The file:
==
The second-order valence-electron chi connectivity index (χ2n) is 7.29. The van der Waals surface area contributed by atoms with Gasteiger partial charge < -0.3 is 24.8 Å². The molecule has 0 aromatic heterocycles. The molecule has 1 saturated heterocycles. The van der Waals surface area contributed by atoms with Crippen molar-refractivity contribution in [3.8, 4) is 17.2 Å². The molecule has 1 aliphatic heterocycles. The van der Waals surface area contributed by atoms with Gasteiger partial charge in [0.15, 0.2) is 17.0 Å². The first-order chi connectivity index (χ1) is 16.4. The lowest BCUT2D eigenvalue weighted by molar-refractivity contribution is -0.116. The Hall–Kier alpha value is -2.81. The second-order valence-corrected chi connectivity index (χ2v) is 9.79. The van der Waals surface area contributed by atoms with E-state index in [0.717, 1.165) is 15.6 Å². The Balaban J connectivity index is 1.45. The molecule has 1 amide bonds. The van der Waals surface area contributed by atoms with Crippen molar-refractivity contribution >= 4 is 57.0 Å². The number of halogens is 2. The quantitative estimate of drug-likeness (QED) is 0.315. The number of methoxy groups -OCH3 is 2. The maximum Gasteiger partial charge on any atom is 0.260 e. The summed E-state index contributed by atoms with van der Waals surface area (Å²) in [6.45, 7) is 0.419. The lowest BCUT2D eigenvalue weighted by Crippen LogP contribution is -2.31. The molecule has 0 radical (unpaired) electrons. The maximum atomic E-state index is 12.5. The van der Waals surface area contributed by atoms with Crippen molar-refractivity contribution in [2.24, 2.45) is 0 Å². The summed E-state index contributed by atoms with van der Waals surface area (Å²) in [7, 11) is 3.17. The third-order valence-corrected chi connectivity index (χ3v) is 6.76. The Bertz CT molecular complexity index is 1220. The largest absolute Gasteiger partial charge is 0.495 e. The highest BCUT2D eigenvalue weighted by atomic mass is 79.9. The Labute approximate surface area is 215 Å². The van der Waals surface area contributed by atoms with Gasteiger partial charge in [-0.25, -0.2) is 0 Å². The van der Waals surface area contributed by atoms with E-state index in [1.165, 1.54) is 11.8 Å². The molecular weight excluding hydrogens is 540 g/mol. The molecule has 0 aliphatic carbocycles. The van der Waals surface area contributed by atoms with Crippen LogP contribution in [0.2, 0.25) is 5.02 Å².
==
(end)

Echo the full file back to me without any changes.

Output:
The second-order valence-electron chi connectivity index (χ2n) is 7.29. The van der Waals surface area contributed by atoms with Gasteiger partial charge < -0.3 is 24.8 Å². The molecule has 0 aromatic heterocycles. The molecule has 1 saturated heterocycles. The van der Waals surface area contributed by atoms with Crippen molar-refractivity contribution in [3.8, 4) is 17.2 Å². The molecule has 1 aliphatic heterocycles. The van der Waals surface area contributed by atoms with Gasteiger partial charge in [0.15, 0.2) is 17.0 Å². The first-order chi connectivity index (χ1) is 16.4. The lowest BCUT2D eigenvalue weighted by molar-refractivity contribution is -0.116. The Hall–Kier alpha value is -2.81. The second-order valence-corrected chi connectivity index (χ2v) is 9.79. The van der Waals surface area contributed by atoms with E-state index in [0.717, 1.165) is 15.6 Å². The Balaban J connectivity index is 1.45. The molecule has 1 amide bonds. The van der Waals surface area contributed by atoms with Crippen molar-refractivity contribution >= 4 is 57.0 Å². The number of halogens is 2. The quantitative estimate of drug-likeness (QED) is 0.315. The number of methoxy groups -OCH3 is 2. The maximum Gasteiger partial charge on any atom is 0.260 e. The summed E-state index contributed by atoms with van der Waals surface area (Å²) in [6.45, 7) is 0.419. The lowest BCUT2D eigenvalue weighted by Crippen LogP contribution is -2.31. The molecule has 0 radical (unpaired) electrons. The maximum atomic E-state index is 12.5. The van der Waals surface area contributed by atoms with Crippen molar-refractivity contribution in [2.24, 2.45) is 0 Å². The summed E-state index contributed by atoms with van der Waals surface area (Å²) in [7, 11) is 3.17. The third-order valence-corrected chi connectivity index (χ3v) is 6.76. The Bertz CT molecular complexity index is 1220. The largest absolute Gasteiger partial charge is 0.495 e. The highest BCUT2D eigenvalue weighted by atomic mass is 79.9. The Labute approximate surface area is 215 Å². The van der Waals surface area contributed by atoms with Gasteiger partial charge in [-0.25, -0.2) is 0 Å². The van der Waals surface area contributed by atoms with E-state index in [1.165, 1.54) is 11.8 Å². The molecular weight excluding hydrogens is 540 g/mol. The molecule has 0 aliphatic carbocycles. The van der Waals surface area contributed by atoms with Crippen LogP contribution in [0.2, 0.25) is 5.02 Å².